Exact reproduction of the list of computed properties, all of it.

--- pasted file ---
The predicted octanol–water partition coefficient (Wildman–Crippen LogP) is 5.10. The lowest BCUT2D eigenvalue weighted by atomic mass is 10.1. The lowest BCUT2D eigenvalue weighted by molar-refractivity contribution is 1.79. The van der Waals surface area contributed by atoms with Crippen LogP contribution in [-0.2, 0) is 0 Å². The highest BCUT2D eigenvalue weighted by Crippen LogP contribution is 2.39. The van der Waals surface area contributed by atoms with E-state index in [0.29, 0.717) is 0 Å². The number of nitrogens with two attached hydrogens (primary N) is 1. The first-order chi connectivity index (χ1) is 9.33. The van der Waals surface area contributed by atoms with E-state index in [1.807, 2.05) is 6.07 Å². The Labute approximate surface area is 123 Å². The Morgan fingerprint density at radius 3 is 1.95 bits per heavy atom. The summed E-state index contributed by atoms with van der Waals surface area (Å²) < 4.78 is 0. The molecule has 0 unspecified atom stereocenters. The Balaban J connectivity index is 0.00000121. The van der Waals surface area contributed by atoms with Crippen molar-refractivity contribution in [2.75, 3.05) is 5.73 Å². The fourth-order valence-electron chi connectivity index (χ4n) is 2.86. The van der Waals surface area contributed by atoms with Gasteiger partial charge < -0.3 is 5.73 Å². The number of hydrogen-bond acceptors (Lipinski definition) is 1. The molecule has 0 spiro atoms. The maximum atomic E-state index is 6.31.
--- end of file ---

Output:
The predicted octanol–water partition coefficient (Wildman–Crippen LogP) is 5.10. The lowest BCUT2D eigenvalue weighted by atomic mass is 10.1. The lowest BCUT2D eigenvalue weighted by molar-refractivity contribution is 1.79. The van der Waals surface area contributed by atoms with Crippen LogP contribution in [-0.2, 0) is 0 Å². The highest BCUT2D eigenvalue weighted by Crippen LogP contribution is 2.39. The van der Waals surface area contributed by atoms with E-state index in [0.29, 0.717) is 0 Å². The number of nitrogens with two attached hydrogens (primary N) is 1. The first-order chi connectivity index (χ1) is 9.33. The van der Waals surface area contributed by atoms with E-state index in [1.807, 2.05) is 6.07 Å². The Labute approximate surface area is 123 Å². The Morgan fingerprint density at radius 3 is 1.95 bits per heavy atom. The summed E-state index contributed by atoms with van der Waals surface area (Å²) < 4.78 is 0. The molecule has 0 unspecified atom stereocenters. The Balaban J connectivity index is 0.00000121. The van der Waals surface area contributed by atoms with Crippen molar-refractivity contribution in [2.75, 3.05) is 5.73 Å². The fourth-order valence-electron chi connectivity index (χ4n) is 2.86. The van der Waals surface area contributed by atoms with Gasteiger partial charge < -0.3 is 5.73 Å². The number of hydrogen-bond acceptors (Lipinski definition) is 1. The molecule has 0 spiro atoms. The maximum atomic E-state index is 6.31.